The new collective bargaining agreement struck between the major Hollywood studios and the Screen Actors Guild may have an impact on the longevity of future shows, according to one Walt Disney executive.
The increasingly complex terms gives actors more flexibility to move on to projects and makes it more costly to retain them for future seasons, which could lead to shows ending prematurely, warned Grant Michaelson, vice president of business affairs for Disney’s branded television unit, on a panel at CES 2024 discussing the future of streaming.
While this isn’t a problem for a show like Stranger Things, when a studio will bend over backwards to ensure the program keeps going, it could have a more tangible effect on shows that are just modestly popular, or are considered “on the bubble” in terms of viewership. The new deal is an added wrinkle to a period where networks and streaming services are already aggressively canceling shows and culling budgets.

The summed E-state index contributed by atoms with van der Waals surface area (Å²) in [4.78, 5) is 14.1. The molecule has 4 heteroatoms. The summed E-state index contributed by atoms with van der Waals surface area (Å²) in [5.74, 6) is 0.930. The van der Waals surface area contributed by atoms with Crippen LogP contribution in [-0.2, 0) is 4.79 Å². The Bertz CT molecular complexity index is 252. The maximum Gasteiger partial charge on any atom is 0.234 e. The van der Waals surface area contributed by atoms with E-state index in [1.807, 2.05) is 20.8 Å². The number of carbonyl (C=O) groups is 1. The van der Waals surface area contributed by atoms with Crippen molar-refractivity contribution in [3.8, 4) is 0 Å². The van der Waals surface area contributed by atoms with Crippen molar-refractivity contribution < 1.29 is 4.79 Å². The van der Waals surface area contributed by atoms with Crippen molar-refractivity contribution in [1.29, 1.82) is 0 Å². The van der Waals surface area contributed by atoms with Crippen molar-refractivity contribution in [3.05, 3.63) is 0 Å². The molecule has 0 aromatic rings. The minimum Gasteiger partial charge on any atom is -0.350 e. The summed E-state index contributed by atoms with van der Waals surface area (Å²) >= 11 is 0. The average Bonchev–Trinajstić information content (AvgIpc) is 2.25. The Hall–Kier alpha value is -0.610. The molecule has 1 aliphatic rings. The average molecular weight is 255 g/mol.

Netflix reportedly reduced the number of shows it put out in 2023 by more than 100. Last year, Paramount+ had pared back the number of Star Trek shows on its service, and on Wednesday, Amazon reportedly laid off hundreds of people from Prime Video and MGM Studios.
Michaelson pointed to the new “windows” of time negotiated in the SAG contracts that are shorter than before. The windows essentially lock an actor to an existing project, and once it passes, they’re free to move on to another show or movie. Because they’re shorter, it means less time to review whether a show should be renewed.
“There are a lot of shows,” he told Cord Cutters News after the panel ended.
According to the SAG collective bargaining agreement, the option for a series regular lasts at least one year after the Alliance of Motion Picture and Television Producers is notified when a contract is signed. Other types of performers get options that can last 18 months, but can be extended for a fee.
Michaelson said he was “thrilled” the strikes are over, but said the new collective bargaining agreements are “increasingly complex.”
“We’re beginning to digest how they’ll change the deals for directors, writers, and actors,” he said. “They’re significant.”
Michaelson noted that he was speaking specifically about the actors’ contract, and hadn’t fully reviewed the deals that were separately struck with the directors’ and writers’ unions.
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